When you apply 3.3V to the module VCC, the MPU-6050 might get 3.2V, and the SDA and SCL 2k2 pullup resistors (on the module) pull it to 3.2V. The 3.2V is not enough for the Arduino Nano for a valid 'HIGH' on the I2C bus. When you apply 5V to the module VCC, the voltage for the MPU-6050 is 3.3V, which is a little better, but still not within the specifications. Only with a level shifter, you can connect a 5V I2C bus correctly to a 3.3V I2C bus, and everything is according the specifications.

And thanks for taking time to read my messy code. I apologise for the untidy code I present.

And again, many thanks to your awesome reply. I will update my connection based on your advise...

:)

Found it. Here : http://www.arduino.cc/en/Reference/SPI It says : All AVR based boards have an SS pin that is useful when they act as a slave controlled by an external master. Since this library supports only master mode, this pin should be set always as OUTPUT otherwise the SPI interface could be put automatically into slave mode by hardware, rendering the library inoperative.

It means that the 'SS' pin must be set as output, regardless if you use pin 10 or an other pin for Chip Select. The name 'SS' is actually the name that the Arduino gives to pin 10, that is why 'SS' can be used instead of '10'. See the code in my Reply #1.

Koepel: Found it. Here : http://www.arduino.cc/en/Reference/SPI It says : All AVR based boards have an SS pin that is useful when they act as a slave controlled by an external master. Since this library supports only master mode, this pin should be set always as OUTPUT otherwise the SPI interface could be put automatically into slave mode by hardware, rendering the library inoperative.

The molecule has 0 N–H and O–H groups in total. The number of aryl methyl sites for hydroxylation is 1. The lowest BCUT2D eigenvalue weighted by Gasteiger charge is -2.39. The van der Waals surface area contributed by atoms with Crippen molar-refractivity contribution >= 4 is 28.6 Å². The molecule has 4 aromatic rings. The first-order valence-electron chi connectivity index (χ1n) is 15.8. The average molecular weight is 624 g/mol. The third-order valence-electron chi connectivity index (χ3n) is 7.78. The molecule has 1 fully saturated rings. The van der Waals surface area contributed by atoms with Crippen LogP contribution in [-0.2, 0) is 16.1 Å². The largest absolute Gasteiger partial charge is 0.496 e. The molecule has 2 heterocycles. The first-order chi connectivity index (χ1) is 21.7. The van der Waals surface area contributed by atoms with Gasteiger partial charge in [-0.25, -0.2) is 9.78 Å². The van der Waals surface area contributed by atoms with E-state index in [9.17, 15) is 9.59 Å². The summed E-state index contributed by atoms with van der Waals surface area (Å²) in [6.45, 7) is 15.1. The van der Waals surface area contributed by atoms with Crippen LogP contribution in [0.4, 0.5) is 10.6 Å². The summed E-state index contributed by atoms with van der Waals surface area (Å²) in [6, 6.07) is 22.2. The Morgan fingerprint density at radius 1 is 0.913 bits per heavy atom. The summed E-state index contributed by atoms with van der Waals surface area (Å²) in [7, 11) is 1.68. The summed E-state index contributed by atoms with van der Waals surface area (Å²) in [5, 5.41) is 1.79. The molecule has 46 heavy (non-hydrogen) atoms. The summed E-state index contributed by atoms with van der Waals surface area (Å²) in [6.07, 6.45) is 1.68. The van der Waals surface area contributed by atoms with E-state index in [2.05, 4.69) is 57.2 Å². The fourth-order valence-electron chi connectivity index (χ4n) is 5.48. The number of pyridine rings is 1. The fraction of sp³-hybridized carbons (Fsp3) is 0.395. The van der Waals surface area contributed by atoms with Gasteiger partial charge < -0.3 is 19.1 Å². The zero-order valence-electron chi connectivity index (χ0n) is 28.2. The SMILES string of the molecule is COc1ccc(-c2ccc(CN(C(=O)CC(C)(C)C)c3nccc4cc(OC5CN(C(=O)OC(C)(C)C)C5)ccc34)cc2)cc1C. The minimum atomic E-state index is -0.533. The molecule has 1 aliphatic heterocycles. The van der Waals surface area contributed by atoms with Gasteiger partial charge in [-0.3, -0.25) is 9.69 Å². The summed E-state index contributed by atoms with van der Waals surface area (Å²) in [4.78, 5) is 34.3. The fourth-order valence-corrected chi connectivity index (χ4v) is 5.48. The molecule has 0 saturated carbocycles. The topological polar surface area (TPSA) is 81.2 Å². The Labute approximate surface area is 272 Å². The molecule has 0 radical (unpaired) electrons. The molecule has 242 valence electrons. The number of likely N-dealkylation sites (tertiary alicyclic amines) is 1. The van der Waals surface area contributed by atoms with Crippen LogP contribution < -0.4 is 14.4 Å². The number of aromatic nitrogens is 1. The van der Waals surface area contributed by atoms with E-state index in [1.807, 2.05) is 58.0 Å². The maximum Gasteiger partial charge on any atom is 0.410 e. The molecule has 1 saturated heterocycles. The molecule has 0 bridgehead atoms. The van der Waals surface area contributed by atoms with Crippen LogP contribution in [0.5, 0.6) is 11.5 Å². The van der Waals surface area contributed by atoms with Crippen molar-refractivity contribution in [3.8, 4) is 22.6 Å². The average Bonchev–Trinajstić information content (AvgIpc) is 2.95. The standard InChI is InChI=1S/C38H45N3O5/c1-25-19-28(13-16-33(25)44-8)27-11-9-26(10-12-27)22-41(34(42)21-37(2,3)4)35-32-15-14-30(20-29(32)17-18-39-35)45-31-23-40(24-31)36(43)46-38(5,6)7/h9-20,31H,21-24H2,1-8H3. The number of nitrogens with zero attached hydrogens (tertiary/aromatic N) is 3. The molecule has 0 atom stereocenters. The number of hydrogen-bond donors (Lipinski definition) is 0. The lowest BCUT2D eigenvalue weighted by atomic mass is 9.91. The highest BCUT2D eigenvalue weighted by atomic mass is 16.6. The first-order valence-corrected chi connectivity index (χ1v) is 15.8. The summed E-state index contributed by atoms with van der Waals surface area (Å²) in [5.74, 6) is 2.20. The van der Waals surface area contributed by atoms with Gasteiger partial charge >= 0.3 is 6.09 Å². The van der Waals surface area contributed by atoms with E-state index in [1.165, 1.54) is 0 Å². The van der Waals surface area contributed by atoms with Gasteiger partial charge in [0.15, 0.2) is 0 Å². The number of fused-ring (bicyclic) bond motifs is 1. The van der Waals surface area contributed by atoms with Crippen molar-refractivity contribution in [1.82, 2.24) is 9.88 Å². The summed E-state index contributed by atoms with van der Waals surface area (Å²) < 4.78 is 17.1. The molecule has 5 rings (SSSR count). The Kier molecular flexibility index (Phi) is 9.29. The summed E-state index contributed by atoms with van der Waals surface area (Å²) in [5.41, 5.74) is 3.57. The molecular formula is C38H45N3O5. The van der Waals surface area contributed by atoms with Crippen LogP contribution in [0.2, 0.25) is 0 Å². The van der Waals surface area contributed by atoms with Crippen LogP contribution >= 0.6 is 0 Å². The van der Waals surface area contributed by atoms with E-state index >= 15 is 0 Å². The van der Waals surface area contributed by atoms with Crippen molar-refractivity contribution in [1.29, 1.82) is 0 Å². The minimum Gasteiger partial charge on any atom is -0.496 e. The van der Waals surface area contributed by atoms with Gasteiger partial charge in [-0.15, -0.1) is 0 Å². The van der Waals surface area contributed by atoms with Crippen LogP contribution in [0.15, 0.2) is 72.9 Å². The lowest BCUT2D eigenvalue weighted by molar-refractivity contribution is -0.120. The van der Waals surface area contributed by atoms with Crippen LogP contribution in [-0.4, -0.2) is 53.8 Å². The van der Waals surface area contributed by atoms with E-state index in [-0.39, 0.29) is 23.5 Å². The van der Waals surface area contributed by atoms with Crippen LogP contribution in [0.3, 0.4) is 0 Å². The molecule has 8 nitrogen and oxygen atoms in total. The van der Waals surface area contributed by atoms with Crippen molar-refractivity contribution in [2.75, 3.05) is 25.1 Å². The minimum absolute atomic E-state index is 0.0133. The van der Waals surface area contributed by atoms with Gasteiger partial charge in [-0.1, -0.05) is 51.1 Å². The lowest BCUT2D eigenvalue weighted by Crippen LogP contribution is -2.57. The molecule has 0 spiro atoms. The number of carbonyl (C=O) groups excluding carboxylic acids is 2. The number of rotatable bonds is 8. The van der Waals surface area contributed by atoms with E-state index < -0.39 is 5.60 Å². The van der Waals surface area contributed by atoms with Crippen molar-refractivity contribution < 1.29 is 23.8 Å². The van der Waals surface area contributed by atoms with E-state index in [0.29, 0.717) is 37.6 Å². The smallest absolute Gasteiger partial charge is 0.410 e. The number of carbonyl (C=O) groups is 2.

It means that the 'SS' pin must be set as output, regardless if you use pin 10 or an other pin for Chip Select. The name 'SS' is actually the name that the Arduino gives to pin 10, that is why 'SS' can be used instead of '10'. See the code in my Reply #1.

Hi,

Thank you for your advise.

I had made the adjustment based on your advise and it is running smoothly. So now that I had confirmed connecting 2 power sauce to arduino is not a problem, I think I can proceed with my project.

Again, thank you for your advise.

:)